WASHINGTON, DC — Whether the government can force web designers to create websites celebrating gay marriage was the issue Tuesday at the Supreme Court, in the latest clash between free speech rights on one hand and a Colorado law forbidding LGBT discrimination on the other.
“Lorie Smith blends art with technology to create custom messages using words and graphics,” began Kristen Waggoner of the Alliance Defending Freedom (ADF), arguing for the First Amendment rights of a Christian web designer. “She serves all people, deciding what to create based on the message, not who requests it. But Colorado declares her speech a public accommodation and insists that she create and speak messages that violate her conscience.”
Justice Elena Kagan was very active in questioning throughout the two-and-a-half-hour argument, asking early on, “What is the speech that is required of your client that would violate the First Amendment?”
“She believes that same-sex weddings contradict Scripture and she’s announcing a concept of marriage that she believes to be false,” Waggoner explained.
Later illustrating the point that context matters even with generic words and common phrases, Waggoner gave the example that “‘My body, my choice’ means something different to an anti-vaxxer [versus] a pro-abortion proponent.”
Sharply questioning Colorado Solicitor General Eric Olson, Justice Neil Gorsuch told Olson regarding people like Smith, “You can’t change their religious belief.” Gorsuch also debated with the Colorado lawyer over a previous Supreme Court litigant — Colorado wedding cake baker Jack Phillips — saying that Colorado consigned Phillips to attend what Gorsuch called a state-mandated “re-education program” on LGBT issues.
Chief Justice John Roberts pressed U.S. Deputy Solicitor General Brian Fletcher for an example of when the Supreme Court ever upheld a law that had this effect. “In what other case have we upheld compelling speech, in other words, not simply restricting speech but actually compelling an individual to engage in speech contrary to her beliefs?”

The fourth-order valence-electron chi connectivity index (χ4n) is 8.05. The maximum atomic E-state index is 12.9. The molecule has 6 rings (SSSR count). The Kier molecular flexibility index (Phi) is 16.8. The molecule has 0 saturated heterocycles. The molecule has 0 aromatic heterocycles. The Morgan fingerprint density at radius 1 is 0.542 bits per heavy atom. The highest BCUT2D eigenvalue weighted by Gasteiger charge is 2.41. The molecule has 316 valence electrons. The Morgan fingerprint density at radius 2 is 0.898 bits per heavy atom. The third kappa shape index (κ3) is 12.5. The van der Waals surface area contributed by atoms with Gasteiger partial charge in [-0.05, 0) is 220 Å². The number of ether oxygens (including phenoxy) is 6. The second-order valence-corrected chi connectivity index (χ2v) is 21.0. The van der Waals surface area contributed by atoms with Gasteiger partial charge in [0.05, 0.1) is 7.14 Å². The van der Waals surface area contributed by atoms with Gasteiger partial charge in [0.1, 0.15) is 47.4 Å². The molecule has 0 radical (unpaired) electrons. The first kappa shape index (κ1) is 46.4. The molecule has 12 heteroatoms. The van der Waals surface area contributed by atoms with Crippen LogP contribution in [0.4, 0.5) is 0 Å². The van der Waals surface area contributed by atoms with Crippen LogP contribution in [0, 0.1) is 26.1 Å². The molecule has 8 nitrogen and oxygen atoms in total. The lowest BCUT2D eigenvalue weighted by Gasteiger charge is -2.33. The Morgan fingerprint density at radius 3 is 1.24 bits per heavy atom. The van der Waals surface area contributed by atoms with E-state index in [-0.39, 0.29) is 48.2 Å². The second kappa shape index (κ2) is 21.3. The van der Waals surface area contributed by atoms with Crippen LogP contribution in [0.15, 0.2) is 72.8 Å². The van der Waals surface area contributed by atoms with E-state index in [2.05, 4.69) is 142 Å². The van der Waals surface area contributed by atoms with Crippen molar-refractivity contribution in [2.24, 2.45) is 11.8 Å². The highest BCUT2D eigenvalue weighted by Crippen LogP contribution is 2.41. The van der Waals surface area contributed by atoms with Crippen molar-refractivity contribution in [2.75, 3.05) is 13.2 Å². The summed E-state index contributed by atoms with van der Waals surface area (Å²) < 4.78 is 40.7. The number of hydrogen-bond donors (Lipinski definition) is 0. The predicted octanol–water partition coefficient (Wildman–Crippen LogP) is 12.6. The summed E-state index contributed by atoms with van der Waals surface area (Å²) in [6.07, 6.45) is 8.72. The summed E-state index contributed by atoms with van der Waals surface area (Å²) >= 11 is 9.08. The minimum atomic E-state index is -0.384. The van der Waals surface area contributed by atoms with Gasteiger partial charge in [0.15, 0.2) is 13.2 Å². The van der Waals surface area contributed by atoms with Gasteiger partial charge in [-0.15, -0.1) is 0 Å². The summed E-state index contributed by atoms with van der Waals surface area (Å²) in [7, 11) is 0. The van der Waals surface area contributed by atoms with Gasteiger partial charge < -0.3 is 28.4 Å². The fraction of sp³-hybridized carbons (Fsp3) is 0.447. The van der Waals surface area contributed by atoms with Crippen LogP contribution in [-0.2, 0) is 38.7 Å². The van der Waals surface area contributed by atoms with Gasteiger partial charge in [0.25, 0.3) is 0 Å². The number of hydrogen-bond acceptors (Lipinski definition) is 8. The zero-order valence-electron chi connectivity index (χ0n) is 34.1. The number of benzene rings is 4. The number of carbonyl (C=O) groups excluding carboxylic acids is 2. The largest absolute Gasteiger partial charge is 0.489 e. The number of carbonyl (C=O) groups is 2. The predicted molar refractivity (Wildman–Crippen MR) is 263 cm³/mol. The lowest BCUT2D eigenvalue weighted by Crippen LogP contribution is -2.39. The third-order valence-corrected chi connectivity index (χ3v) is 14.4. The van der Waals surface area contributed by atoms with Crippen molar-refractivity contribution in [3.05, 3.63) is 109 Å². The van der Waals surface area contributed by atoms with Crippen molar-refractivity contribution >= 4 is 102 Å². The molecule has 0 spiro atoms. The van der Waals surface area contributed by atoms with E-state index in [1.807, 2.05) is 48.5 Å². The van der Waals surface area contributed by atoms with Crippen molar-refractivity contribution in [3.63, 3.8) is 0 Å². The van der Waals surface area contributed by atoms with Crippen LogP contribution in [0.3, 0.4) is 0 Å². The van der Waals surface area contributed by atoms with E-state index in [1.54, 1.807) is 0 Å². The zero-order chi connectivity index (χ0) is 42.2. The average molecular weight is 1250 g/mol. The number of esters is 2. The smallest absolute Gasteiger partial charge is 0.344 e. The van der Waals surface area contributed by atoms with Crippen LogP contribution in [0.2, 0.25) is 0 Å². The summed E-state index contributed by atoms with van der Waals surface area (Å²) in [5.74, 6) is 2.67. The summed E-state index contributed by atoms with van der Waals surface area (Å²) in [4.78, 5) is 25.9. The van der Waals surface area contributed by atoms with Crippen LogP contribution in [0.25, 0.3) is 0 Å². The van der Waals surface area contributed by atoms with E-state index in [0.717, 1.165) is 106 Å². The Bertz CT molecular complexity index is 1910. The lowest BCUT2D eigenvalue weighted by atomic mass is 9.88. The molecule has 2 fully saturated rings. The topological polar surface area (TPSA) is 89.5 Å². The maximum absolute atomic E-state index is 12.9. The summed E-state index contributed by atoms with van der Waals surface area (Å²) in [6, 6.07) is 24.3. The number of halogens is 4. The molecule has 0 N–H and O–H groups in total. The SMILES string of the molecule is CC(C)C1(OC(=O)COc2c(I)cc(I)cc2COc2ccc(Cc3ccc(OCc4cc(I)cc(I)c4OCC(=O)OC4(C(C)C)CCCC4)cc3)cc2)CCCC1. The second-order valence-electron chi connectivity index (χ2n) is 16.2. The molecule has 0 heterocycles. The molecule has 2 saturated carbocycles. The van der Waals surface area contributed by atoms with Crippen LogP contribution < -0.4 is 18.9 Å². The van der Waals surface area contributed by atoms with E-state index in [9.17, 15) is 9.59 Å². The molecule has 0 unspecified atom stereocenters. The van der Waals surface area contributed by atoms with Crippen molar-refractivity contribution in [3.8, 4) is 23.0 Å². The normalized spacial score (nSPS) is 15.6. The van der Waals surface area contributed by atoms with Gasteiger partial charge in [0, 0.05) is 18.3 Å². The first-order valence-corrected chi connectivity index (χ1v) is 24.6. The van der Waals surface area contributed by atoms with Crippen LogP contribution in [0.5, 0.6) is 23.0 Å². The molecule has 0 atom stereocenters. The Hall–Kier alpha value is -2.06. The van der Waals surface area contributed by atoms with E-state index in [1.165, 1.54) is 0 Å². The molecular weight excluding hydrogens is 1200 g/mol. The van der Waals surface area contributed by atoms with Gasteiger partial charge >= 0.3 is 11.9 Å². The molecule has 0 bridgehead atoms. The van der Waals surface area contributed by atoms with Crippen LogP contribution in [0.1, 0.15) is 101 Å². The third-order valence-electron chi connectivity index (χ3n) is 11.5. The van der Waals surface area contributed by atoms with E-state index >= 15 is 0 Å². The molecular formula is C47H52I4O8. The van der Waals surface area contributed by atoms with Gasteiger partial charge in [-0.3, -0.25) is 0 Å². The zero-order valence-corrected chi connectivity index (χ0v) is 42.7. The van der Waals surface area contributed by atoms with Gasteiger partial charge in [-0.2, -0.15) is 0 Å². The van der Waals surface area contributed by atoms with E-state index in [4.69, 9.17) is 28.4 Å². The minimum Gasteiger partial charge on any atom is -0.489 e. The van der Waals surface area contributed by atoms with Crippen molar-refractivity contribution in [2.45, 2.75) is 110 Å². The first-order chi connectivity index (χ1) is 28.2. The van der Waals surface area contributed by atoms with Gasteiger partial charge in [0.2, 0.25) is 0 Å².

Fletcher was unable to name such a case.
“I think, here, there’s a difference of opinion about whether turning down the same-sex couple simply for purposes of a marriage announcement is a turn-down based on status or message,” Justice Amy Coney Barrett said during her turn addressing Fletcher, who was arguing in support of Colorado. After giving a hypothetical example of forcing a gay couple to design a website for an Evangelical or Catholic club’s support for traditional marriage, she reasoned that “it seems to me in my hypothetical that the status of the club is inextricably intertwined with the message they want to speak.”
“There are certain rare contexts where status and conduct are inextricably intertwined, and I think the Court has rightly recognized that same-sex marriage is one of them,” Fletcher replied.
Referring to an earlier hypothetical example later in the argument, Gorsuch — who hails from Colorado, and has ruled in favor of gay rights in a major previous case — made the observation that implementing such policies has the effect of “turning away those with traditionalist views of marriage based on their religious beliefs, conservative Christians, for example.”
Justice Brett Kavanaugh appeared to hold a similar view, saying during his turn with Fletcher that he was “trying to figure out, given what you say there, how you would say this case does not involve the same thing as a writer being forced to write speeches that violate their most deeply held convictions.”
“Cultural whims may shift, but the compelled speech doctrine should not,” Waggoner began her rebuttal as the argument drew to a close. “Compelled speech crushes the speaker’s conscience, and it is the tool of authoritarianism, which is why this Court has never allowed it.”
“One need not agree with a particular belief to affirm that law-abiding people have a right to speak their conscience, including on a controversial subject like marriage,” she concluded. “And that noble principle is rooted in love of neighbor, extending the same rights to others that we want for ourselves. This right to be free from government coercion of speech is also foundational to our self-government and to the free and fearless pursuit of truth.”
A decision is expected by the end of June.
The case is 303 Creative, LLC v. Elenis, No. 21-476 in the Supreme Court of the United States.
Breitbart News senior legal contributor Ken Klukowski is a lawyer who served in the White House and Justice Department.